Some of our fellows become published authors. Every fellow works with leaders around the globe to design and implement science, technology and engineering solutions to the problems that drive their passion. Some of these fellowship teams discover a story from the far reaches of scientific discovery that can be retold to children in a way that inspires curiosity. We work with our fellows to craft an illustrated children’s book that communicates science and wonder of recent innovation. Mentors work with them to assure scientific accuracy.
Illustrations are created through green screen photography, original art by the author or guest illustrator, or a mixture of different media. Books are published through Lulu and available for purchase on Amazon and online sites. Profits from book sales are directed to charity.
For example, Carter and Hoby wondered about genetics and cancer. They partnered with Dr. Emily Furbee of the Computation and Systems Biology Department at the University of Pittsburgh. They did a lot of homework, created a preliminary draft, and spent a morning with Dr. Furbee in her lab trying to understand and explain her research in language children could understand. Their book, Fred the Fruit Fly Visits Dr. Furbee’s Lab, introduces kids to some difficult concepts of DNA through fun metaphors and an engaging story. All profits from book sales are donated to Hillman Cancer Center. You can buy the book through Lulu at https://bit.ly/2NeFOZ1 . The boys not only made the clay figurines, worked with a parent artist with visions of drawings, used green screen photography, and even mastered a Picture to Cartoon software. Their message is important and inspiring.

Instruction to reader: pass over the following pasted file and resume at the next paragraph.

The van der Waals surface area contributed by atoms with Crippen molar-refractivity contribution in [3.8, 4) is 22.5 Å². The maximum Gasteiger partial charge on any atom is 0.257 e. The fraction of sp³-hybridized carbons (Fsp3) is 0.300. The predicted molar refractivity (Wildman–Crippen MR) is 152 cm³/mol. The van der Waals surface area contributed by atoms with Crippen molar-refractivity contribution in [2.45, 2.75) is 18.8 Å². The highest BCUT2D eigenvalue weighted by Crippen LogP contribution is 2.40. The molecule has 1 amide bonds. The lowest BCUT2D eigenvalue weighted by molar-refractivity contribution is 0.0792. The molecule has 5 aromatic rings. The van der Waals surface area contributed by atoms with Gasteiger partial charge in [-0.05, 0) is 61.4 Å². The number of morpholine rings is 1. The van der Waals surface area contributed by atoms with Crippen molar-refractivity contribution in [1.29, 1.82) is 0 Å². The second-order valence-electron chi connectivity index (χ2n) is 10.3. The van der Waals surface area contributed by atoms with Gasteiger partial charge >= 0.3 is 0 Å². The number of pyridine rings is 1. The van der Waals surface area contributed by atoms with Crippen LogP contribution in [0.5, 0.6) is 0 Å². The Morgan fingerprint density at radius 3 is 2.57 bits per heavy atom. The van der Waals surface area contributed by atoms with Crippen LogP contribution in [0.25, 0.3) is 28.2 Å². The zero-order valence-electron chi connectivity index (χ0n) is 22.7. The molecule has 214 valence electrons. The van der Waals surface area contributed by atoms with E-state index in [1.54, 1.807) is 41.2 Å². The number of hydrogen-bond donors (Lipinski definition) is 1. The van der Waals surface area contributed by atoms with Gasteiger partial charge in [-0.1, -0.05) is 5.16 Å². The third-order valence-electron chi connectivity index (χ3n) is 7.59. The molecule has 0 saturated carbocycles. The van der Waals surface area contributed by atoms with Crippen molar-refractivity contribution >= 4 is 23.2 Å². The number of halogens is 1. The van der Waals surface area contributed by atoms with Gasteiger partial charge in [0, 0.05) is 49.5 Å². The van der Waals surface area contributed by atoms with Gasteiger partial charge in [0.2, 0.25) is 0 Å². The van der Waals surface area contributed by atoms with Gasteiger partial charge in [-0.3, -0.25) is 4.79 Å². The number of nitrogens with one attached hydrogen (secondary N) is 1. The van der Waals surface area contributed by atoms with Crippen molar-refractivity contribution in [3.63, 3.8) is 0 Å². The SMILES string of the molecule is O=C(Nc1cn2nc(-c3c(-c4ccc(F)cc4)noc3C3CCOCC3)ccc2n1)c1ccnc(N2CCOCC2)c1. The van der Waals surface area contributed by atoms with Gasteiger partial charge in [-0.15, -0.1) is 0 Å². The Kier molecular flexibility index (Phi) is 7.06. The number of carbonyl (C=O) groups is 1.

Click on any of the book links in the slideshow to purchase. Watch the student made book trailers to learn more. Remember, all book proceeds (if there are any!) are donated to charity.
IN THE NEWS
Profiles of Local Authors, by Scott Tady, Ellwood City Ledger
Sixth-graders to share bat book at TWS conference, By Dana Kobilinsky, The Wildlife Society
CWNC senior writes children’s book about Pittsburgh scientist by Amerigo Allegretto in the Cranberry Eagle